eLearning: What is it good for?

When Rob Hubbard (Chair of the eLearning Network, UK) was asked this very question he replied:

“EVERYTHING – if you ask some people, NOTHING, some others.  First off we were a victim of our own success.  eLearning became huge and the course became king.  eLearning courses were viewed by some (and still are I suspect) as the pinnacle of what technology can offer learning.  I think they have their place but for me eLearning encompasses any form of electronic learning – that is after all what the ‘e’ stands for!  When we take into account mobile apps, social learning, simulations, gaming, informal media, screen-casts, 3-D worlds, video and all other lovely stuff we can design for, there is clearly a lot ‘eLearning’ has to offer.  My feeling is that there are oceans of untapped potential just waiting to be discovered.  The challenge is, to set out on a voyage of discovery takes guts, determination, money and vision … and not all voyages are successful.  What should we use as a compass to guide us?”

In an article ‘The Problem With eLearning’ (Croner-i HR, March 2012) our own Judith Christian-Carter wrote:

“There can be no doubt about it, whether through financial necessity or through a genuine desire to help people to learn, the use of eLearning has really taken-off in the last few years.  It’s not just large public and corporate organisations that are investing heavily in eLearning, so are small and medium enterprises, as well as many educational sectors.  However, as words such as ‘boring’, ‘mundane’, ‘page-turning’, ‘dull’ and even ‘painful’, have also been used over the past few years when mentioning eLearning, a question still remains: is there a problem with eLearning per se or is there a problem with how people see it as a result of having had some bad learning experiences?”

Taking a snapshot of eLearning today (© J Christian-Carter 2012), the picture looks something like this:

snapshot of eLearning


  • ‘Interactivity’ = the extent to which the learner can interact with the screens/pages or instructor/facilitator
  • ‘Linear’ = the learner has to work through all the content and screens in a linear fashion
  • ‘Push’ = the content is pushed at the learner
  • ‘Pull’ = the learner is allowed to pull the content they want to look at
  • ‘Stand-alone’ = can run on a non-networked computer
  • ‘Online’ = the computer has to be connected to a server, an intranet or the Internet
  • ‘Asynchronous’ = one-way communication predominantly from the computer to the learner
  • ‘Synchronous’ = two-way communication in real time
  • ‘Social Media tools’ = for forums, chats, blogs and wikis.

Here are some of the current main failings of eLearning as reported by others:

  • inappropriate delivery medium
  • poor design
  • poor treatment
  • poor delivery
  • poor testing
  • inadequate learner support.

So, whether you are a user of eLearning, a supplier, a designer, a developer or someone who commissions eLearning, what do you think?  What, exactly, is eLearning good for?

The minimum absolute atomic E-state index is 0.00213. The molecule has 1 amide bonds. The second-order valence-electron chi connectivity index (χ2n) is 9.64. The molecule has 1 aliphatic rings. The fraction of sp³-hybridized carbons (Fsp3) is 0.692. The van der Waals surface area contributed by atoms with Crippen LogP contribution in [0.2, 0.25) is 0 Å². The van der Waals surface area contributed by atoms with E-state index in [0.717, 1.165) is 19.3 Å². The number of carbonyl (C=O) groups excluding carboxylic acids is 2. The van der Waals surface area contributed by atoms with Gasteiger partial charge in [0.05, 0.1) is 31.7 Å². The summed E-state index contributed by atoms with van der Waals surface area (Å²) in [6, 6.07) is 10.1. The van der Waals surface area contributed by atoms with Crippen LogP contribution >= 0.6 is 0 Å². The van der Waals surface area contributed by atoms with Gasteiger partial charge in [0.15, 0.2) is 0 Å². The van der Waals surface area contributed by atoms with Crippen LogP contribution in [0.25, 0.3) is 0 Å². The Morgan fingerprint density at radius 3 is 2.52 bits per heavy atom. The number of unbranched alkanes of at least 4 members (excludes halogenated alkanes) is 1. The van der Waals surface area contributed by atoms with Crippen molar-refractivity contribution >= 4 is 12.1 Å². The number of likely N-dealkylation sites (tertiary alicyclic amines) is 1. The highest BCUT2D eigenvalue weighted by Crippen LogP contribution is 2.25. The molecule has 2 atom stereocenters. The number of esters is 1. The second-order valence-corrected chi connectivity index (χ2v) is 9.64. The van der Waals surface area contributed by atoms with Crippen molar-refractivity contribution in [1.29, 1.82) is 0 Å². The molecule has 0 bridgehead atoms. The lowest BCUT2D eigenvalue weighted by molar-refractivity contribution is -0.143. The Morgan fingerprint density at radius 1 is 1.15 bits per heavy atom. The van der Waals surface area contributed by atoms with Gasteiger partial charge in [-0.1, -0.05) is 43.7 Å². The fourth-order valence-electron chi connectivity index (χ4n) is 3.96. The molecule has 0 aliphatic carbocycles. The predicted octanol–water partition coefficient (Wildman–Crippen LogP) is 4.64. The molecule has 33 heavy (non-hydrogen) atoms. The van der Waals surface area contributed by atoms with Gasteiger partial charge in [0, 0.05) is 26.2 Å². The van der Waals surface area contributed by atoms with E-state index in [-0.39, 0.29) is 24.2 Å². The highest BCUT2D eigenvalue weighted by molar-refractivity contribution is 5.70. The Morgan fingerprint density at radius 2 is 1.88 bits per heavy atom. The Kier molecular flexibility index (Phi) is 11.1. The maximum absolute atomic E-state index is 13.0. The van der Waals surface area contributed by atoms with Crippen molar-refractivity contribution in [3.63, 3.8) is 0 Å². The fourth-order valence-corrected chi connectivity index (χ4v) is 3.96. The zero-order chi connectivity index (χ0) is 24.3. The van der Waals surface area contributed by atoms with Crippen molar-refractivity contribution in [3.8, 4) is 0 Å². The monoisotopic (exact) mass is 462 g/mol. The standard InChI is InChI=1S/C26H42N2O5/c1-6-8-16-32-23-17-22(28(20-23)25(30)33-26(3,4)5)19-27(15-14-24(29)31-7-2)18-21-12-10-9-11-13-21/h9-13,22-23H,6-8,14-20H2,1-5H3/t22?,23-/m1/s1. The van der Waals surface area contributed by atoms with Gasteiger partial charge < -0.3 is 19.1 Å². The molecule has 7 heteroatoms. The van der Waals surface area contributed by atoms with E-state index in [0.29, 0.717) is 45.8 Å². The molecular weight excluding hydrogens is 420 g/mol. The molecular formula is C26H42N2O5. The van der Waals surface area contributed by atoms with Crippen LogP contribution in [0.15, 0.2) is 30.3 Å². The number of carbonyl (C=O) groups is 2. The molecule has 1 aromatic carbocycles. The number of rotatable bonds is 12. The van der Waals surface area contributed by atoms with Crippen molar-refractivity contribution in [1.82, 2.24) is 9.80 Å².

If you need some links to help you, then check these out:






Back-channelling in Operation – Getting the Best from Learning Live

Those of us who were privileged to take part in the last Dave Kelly inspired #chat2lrn must have left the session with a long list of ideas to try out in gaining value from back channels in the upcoming conference season. One of the first opportunities will be the UK’s Learning Live organised by the prestigious Learning and Performance Institute. #chat2lrn is delighted to be partnering with Learning Live and it’s conference back channel to give our friends the opportunity to learn and practice skills and to benefit from a programme that includes Jane Bozarth, Steve Wheeler, our very own Nic Laycock and other great speakers. For those of our friends on the American continent this is an opportunity to become involved in a UK conference. LPI invites you to join with the conference using hashtag #LearningLive.

We highly recommend that you join in with the delegates’ discussions, reflections and learning. An official curation team, which includes some of #chat2lrn moderators, will help facilitate, provide context and ‘serve’ the backchannel.

Dave Kelly – what a star he is – has happily agreed to provide further helpful material based on emerging ideas from the last #chat2lrn which can be tried out during the conference.

Thursday’s #chat2lrn runs parallel with the conference’s conclusion and will aim to summarise key learning emerging from the conference, as well as what the experience has taught us about how to create and gain from a conference back channel.

This is a great way for us all to put into practice the ideas we created together and then to chat together about what has worked and to develop future ideas.  We hope you will join us for #chat2lrn on Thursday 13 September at 16.00 BST/11.00 EDT and that you will be able to join Learning Live on #LearningLive on Wednesday 12th and Thursday 13 September. The first part of our conversation will major on what the online community perceived and was able to learn from the backchannel. The later part will focus on how well the backchannel worked and how it could be improved as a vehicle for learning for a future conference.

If you have never taken part in a back channel – don’t miss out on this opportunity!

If you are unable to join our practical learning experiment we would still love you to join #chat2lrn to help ussummarise and evaluate what we have experienced in what promises to be a really exciting conference. For more information go to the Learning Live website.

In the meantime enjoy and benefit from the resources below from Dave Kelly – the undisputed master of the backchannel.  We are really grateful, Dave!